News On Iran & Its NeighboursIraqIraqi PM candidate in Syria amid deadlock

Iraqi PM candidate in Syria amid deadlock

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AP: A leading candidate in the contested race to lead Iraq’s new government insisted during a visit to Syria on Wednesday that he would not take part in any coalition headed by his rival, the current prime minister.

The Associated Press

By ALBERT AJI

DAMASCUS, Syria (AP) — A leading candidate in the contested race to lead Iraq’s new government insisted during a visit to Syria on Wednesday that he would not take part in any coalition headed by his rival, the current prime minister.

Former Prime Minister Ayad Allawi narrowly defeated Prime Minister Prime Minister Nouri al-Maliki’s Shiite-dominated bloc in the March elections, but no single group has pulled together enough support to name a new prime minister and start assembling a government.

Allawi held talks with Syrian President Bashar Assad on developments in Iraq on Wednesday.

“The Iraqiya bloc has a clear right, it is the list that won … If anything contrary to that happens, it will be considered unconstitutional and undemocratic,” Allawi told the Associated Press late Tuesday.

Allawi’s visit coincided with the arrival in Syria of Iraqi Shiite cleric Muqtada al-Sadr, who also leads a political group that has opposed keeping al-Maliki in power.

Allawi and al-Sadr, who rarely travels outside of his home base in Iran where he lives in self-imposed exile, held talks in Damascus in July in a meeting that was arranged by the Syrian president. But this time, Allawi said he had no plans to meet with al-Sadr.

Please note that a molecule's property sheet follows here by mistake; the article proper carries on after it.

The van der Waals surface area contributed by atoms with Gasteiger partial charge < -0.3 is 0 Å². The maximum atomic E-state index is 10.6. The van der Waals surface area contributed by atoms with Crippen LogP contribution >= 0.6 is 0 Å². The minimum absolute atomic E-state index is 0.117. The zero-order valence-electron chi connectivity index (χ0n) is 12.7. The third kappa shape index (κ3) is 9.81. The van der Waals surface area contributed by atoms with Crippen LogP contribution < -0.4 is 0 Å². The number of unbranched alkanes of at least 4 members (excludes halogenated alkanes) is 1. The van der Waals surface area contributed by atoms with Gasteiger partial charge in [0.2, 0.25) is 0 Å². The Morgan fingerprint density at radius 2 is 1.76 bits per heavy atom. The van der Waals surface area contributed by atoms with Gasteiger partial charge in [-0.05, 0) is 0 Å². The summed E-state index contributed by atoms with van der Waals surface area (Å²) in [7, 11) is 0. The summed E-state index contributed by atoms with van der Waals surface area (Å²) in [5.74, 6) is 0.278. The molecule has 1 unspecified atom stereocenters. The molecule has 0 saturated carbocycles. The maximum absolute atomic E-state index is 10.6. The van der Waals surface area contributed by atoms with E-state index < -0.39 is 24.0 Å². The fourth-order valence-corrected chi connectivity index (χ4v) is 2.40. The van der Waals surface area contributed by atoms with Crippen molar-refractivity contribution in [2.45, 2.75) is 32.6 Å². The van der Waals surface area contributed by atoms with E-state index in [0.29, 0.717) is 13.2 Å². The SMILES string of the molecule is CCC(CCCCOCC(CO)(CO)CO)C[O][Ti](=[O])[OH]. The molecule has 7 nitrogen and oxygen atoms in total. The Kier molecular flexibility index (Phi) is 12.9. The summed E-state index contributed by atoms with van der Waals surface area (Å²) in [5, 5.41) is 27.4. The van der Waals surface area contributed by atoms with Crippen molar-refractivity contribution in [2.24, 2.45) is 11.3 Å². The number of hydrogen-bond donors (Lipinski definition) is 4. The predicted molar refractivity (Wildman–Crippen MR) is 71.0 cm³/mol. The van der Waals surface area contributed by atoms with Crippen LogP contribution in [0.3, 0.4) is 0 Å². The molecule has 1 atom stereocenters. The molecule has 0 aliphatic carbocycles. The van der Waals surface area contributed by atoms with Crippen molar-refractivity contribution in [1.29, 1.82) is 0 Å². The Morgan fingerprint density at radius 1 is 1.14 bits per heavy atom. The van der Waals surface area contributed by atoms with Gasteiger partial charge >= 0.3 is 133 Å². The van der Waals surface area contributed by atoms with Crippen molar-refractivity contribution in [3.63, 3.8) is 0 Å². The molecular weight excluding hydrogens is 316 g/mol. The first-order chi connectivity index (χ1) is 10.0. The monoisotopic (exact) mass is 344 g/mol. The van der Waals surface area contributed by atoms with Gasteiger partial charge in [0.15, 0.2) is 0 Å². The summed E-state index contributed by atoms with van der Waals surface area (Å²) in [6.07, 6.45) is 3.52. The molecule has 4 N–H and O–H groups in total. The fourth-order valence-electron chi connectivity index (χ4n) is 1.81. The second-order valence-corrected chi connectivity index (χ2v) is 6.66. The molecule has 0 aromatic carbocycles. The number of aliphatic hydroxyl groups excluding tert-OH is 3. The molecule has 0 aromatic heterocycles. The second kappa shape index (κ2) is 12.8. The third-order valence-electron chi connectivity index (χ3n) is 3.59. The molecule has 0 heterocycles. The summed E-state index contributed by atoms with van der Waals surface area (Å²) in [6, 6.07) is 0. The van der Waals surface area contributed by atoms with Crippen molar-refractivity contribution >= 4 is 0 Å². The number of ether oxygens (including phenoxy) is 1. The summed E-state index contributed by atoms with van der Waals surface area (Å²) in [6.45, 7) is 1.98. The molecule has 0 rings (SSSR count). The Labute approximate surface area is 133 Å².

Although both men have come out against al-Maliki, it is unlikely they would form an alliance because of deep differences in their constituencies. Al-Sadr leads a hardline and religious Shiite faction, while the bulk of Allawi’s Iraqiya alliance is made up of Sunnis.

Al-Maliki has been strongly courting al-Sadr in recent days in hopes of bringing the anti-American cleric’s followers into his camp so the prime minister can retain his post with widespread and united Shiite support.

Al-Sadr’s followers won 39 seats in the 325-seat parliament in Iraq’s national election in March, giving him considerable sway over who becomes the next prime minister.

Following the ballot, al-Sadr joined a coalition with al-Maliki’s list, but the deep-rooted hatred many in the Sadrist camp feel toward the prime minister — who’s jailed thousands of their supporters — has stalled any further development of their alliance.

Iraq is now in its seventh month without a government since the inconclusive March 7 elections. Allawi’s Iraqiya bloc won 91 seats compared to 89 for al-Maliki’s coalition, but neither won the 163-seat majority necessary to govern.

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